No matter where you work or what you do, there’s always going to be a dress code. For people who work with their hands, that may mean steel-toed boots and protective eyewear, but for the average office worker, it’s less about safety and more about looking neat, organized and professional.
It’s a big job, fundraising for a cause as well as for a new construction project. You dream big — you’ve always been good at that. But how do you navigate the twisted way from the dream of a shiny, new headquarters to the steel and concrete reality of one?
To understand the definition of going viral, let’s borrow a phrase from former U.S. Supreme Court Associate Justice Potter Stewart: You’ll know it when you see it
Do you get to work from home? Congratulations, you lucky person, you! But don’t just throw your laptop on the coffee table and call it a day — a home office is a must-have for any modern professional who works and lives in the same space. Follow these seven tips to be professional in the comfort of your own home.
I have never been what I would consider a “thrill seeker.” In fact, I often sign myself up for things in a fit of bravado only to freak out at the last moment about all the ways I could feasibly die. But when I heard about indoor skydiving at iFly in Roseville, I was intrigued.
It was as close to a miracle as you can get. Just when all hope seemed lost for Wind Youth Services, the only homeless teen shelter in Sacramento, a financially-solvent fairy godmother swooped in to save the day.
Feeling stiff at work? Want to stretch out but don’t have the space or social courage to get up and bust out some exercise moves in front of your coworkers? Fear no more: We’ve compiled a bunch of stretches that can all be done in an office setting and best of all — ranked them from least attention-getting to the most disruptive.
Next Move serves more than 10,000 people in the Sacramento area every year. They provide a safety net of services that range from arranging for bus passes to maintaining permanent housing for the disabled or mentally ill.
The Sacramento Region Community Foundation operates a little differently from your typical private foundation. According to SRCF Chief Giving Officer Priscilla Enriquez, community foundations enable would-be philanthropists in the Sacramento region to give back to their own community.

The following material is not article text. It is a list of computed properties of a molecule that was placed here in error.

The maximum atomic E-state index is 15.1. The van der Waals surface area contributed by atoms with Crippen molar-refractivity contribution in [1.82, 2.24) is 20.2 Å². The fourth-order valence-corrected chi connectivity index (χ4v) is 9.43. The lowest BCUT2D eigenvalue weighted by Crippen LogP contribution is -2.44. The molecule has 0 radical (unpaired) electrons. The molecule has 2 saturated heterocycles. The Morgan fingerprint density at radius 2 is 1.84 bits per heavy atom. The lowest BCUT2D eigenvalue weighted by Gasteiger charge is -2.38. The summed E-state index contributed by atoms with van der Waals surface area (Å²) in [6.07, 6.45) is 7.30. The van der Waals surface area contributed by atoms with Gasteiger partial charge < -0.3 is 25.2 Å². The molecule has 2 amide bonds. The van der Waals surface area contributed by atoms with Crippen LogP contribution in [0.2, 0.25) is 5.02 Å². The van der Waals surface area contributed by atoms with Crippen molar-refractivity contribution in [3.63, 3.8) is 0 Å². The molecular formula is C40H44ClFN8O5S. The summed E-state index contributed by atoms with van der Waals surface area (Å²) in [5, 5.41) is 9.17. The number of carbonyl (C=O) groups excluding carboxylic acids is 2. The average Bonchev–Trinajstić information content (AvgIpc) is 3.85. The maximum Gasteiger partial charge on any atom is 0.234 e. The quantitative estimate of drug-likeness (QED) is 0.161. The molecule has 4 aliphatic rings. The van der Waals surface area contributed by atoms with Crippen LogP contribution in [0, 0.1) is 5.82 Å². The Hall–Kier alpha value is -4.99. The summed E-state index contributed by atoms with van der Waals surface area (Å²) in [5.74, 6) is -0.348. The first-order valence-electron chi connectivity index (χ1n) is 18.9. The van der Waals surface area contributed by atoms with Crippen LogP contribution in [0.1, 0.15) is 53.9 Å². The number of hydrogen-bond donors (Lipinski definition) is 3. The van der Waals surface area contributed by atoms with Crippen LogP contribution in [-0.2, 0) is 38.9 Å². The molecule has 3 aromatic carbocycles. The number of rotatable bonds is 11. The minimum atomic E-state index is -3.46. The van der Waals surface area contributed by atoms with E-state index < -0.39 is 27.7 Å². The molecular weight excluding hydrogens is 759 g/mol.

The Family Business Association of California is a lobbying firm founded to protect the interests of California family businesses in the state legislature, and to “fight against proposals which will add new regulations and costs to family businesses.”
“If I have to use the word ‘funnel’ one more time today, I might die. #buzzwords” — @abhinemani
Posted on Twitter by Sacramento’s Chief Innovation Officer, Abhi Nemani, on Aug. 22, this was the tweet heard ‘round the Comstock’s office. It kicked off a lengthy debate among our staff about what “funnel” actually meant.
The friendly family doctor with a black bag who would come for house calls, remove swollen tonsils, check a child’s temperature during the flu season, deliver a young woman’s baby and carefully tend to the sick and dying in their own beds is gone.
We often only extend care and concern to the domesticated animals that share our homes with us — but Mittens and Rover aren’t the ones in danger here.
The word “family” can encompass a lot of different things. Sometimes it refers to the people you’re related to. Sometimes it means the people you care about. Overarchingly, those whom you count as your “family” tend to be the people you spend a lot of time with.
Commerce Printing, located on 12th and C streets in Sacramento, has been printing Comstock’s magazine for roughly 16 years. As a business publication, we take pride in being the city’s only major magazine to be printed locally. But there’s another reason we’re proud of our long-standing relationship with the company: its commitment to environmentally sustainable practices.
Got pie on your mind? Well, here’s our list of bakeries and pie shops in the Capital Region who can really serve it up. But wherever you go for your pastry needs, remember to be safe and keep your cool.